The rapid weight loss is often associated with an abnormal fear and/or fascination with food and an obsession with body size and weight. People who suffer from anorexia nervosa have the desire to become thinner and thinner to the point where their life is in danger.

what is anorexia nervosa

What is Anorexia Nervosa

Sometimes women who are very outgoing and successful in their social and professional lives need help to stop anorexic behavior. Anorexia often happens to women who suffer from low self-esteem. A variety of factors makes these women want to be dangerously thin while also causing them to experience a drastic misperception of their body size as well as distorted sensations of hunger and satiety.

What is Anorexia Nervosa

While anorexic people can be overachievers, they often exhibit unusual amounts of anxiety, causing difficulty in decision-making. An anorexic people will often want to cook and control others’ eating while restricting her food intake. The anorexia sufferer may isolate more and more by eating alone and being moody and/or hostile. If the erratic behavior is mentioned by family or friends, the anorexic may isolate even more.

Causes of Anorexia Nervosa

People are very different with regard to her anorexic eating and the factors that contributed to the development of they eating disorder.

The exact cause of anorexia nervosa isn’t known. People who develop anorexia may have a negative body image. They may be focused on being “perfect.” They may be looking for ways to control their lives. Other factors like biology, environment, and psychology are believed to play a role.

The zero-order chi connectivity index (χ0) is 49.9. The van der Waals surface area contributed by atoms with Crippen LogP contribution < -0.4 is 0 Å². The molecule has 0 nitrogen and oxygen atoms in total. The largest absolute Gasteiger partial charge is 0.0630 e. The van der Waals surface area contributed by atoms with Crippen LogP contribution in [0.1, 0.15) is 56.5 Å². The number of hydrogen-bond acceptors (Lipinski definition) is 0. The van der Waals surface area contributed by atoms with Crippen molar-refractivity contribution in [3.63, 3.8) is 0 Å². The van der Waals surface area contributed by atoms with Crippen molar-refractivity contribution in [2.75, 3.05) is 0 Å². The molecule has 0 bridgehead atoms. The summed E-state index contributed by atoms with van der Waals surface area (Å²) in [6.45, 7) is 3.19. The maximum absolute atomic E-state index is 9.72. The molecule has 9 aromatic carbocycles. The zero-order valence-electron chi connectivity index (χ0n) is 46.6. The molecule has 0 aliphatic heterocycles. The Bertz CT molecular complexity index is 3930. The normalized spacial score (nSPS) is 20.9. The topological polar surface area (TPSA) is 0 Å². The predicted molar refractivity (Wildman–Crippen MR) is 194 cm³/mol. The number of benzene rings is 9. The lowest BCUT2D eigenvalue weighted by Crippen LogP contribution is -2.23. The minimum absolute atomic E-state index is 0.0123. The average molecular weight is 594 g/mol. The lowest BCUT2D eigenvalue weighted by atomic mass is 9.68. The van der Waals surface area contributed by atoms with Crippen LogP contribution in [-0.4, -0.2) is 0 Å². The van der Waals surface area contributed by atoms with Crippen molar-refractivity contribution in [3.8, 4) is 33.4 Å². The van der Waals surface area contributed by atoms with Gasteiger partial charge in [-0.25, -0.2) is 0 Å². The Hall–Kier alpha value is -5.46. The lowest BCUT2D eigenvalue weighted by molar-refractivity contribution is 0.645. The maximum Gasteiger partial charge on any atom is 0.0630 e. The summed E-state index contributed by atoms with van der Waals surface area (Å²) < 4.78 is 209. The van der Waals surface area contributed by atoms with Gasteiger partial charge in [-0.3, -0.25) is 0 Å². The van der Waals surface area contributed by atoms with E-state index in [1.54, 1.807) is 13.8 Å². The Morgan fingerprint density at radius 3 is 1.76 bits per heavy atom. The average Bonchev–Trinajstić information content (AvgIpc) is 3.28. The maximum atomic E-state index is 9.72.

Biology

Genetics and hormones might have an effect on the development of anorexia nervosa. Some evidence suggests a link between anorexia and serotonin, a chemical produced in the brain.

Anorexia Nervosa

Environment

Pressure from society to look thin may also contribute to the development of anorexia nervosa. Unrealistic body images from media outlets like magazines and television can greatly influence young people and spark the desire to be thin.

Psychology

Someone with obsessive-compulsive disorder (OCD) might be more predisposed to maintaining the strict diet and exercise regimen that those with anorexia nervosa often maintain. That’s because people with OCD are prone to obsessions and compulsions.

Physical Symptoms and Signs of Anorexia:

– Substantial self-induced weight loss or failure to gain normally, resulting in less than 85% of healthy growth

– Amenorrhea (loss of menses) for three months

– Interruption of normal growth

– Decreased libido

– Thinning hair

– Dry skin and dry or chapped lips- Poor circulation, brittle fingernails, and frequent/easy bruising

Anorexia Nervosa

Psychological Symptoms of Anorexia:

– Irrational (morbid) fear of fatness coupled with an intense drive for thinness

– Body image distortion and excessive reliance on weight or shape for self-esteem

– Exhibiting symptoms of obsessive compulsive disorder (OCD)